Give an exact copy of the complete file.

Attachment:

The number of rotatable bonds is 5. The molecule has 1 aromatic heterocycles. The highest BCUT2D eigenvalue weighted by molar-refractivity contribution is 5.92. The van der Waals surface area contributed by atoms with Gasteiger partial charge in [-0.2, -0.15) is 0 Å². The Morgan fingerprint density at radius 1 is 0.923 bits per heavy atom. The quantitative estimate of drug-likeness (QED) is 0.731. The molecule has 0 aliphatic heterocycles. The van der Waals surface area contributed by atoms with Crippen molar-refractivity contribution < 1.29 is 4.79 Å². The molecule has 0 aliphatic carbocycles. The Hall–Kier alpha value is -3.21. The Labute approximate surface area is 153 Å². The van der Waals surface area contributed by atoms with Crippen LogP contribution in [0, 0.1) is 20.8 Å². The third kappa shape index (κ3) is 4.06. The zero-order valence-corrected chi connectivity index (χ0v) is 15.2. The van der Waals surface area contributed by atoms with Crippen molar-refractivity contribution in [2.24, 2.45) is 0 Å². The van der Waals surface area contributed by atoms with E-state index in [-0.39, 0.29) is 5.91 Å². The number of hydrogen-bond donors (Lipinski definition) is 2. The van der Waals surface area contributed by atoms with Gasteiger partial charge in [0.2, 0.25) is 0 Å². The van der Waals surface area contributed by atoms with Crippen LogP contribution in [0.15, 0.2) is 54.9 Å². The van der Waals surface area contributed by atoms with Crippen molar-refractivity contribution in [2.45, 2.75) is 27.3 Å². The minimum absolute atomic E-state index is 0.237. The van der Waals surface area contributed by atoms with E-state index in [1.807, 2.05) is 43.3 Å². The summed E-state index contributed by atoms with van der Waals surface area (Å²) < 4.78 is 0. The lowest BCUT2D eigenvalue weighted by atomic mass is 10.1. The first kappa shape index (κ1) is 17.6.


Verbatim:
The number of rotatable bonds is 5. The molecule has 1 aromatic heterocycles. The highest BCUT2D eigenvalue weighted by molar-refractivity contribution is 5.92. The van der Waals surface area contributed by atoms with Gasteiger partial charge in [-0.2, -0.15) is 0 Å². The Morgan fingerprint density at radius 1 is 0.923 bits per heavy atom. The quantitative estimate of drug-likeness (QED) is 0.731. The molecule has 0 aliphatic heterocycles. The van der Waals surface area contributed by atoms with Crippen molar-refractivity contribution < 1.29 is 4.79 Å². The molecule has 0 aliphatic carbocycles. The Hall–Kier alpha value is -3.21. The Labute approximate surface area is 153 Å². The van der Waals surface area contributed by atoms with Crippen LogP contribution in [0, 0.1) is 20.8 Å². The third kappa shape index (κ3) is 4.06. The zero-order valence-corrected chi connectivity index (χ0v) is 15.2. The van der Waals surface area contributed by atoms with Crippen molar-refractivity contribution in [2.24, 2.45) is 0 Å². The van der Waals surface area contributed by atoms with E-state index in [-0.39, 0.29) is 5.91 Å². The number of hydrogen-bond donors (Lipinski definition) is 2. The van der Waals surface area contributed by atoms with Gasteiger partial charge in [0.2, 0.25) is 0 Å². The van der Waals surface area contributed by atoms with Crippen LogP contribution in [0.15, 0.2) is 54.9 Å². The van der Waals surface area contributed by atoms with Crippen molar-refractivity contribution in [2.45, 2.75) is 27.3 Å². The minimum absolute atomic E-state index is 0.237. The van der Waals surface area contributed by atoms with E-state index in [1.807, 2.05) is 43.3 Å². The summed E-state index contributed by atoms with van der Waals surface area (Å²) < 4.78 is 0. The lowest BCUT2D eigenvalue weighted by atomic mass is 10.1. The first kappa shape index (κ1) is 17.6.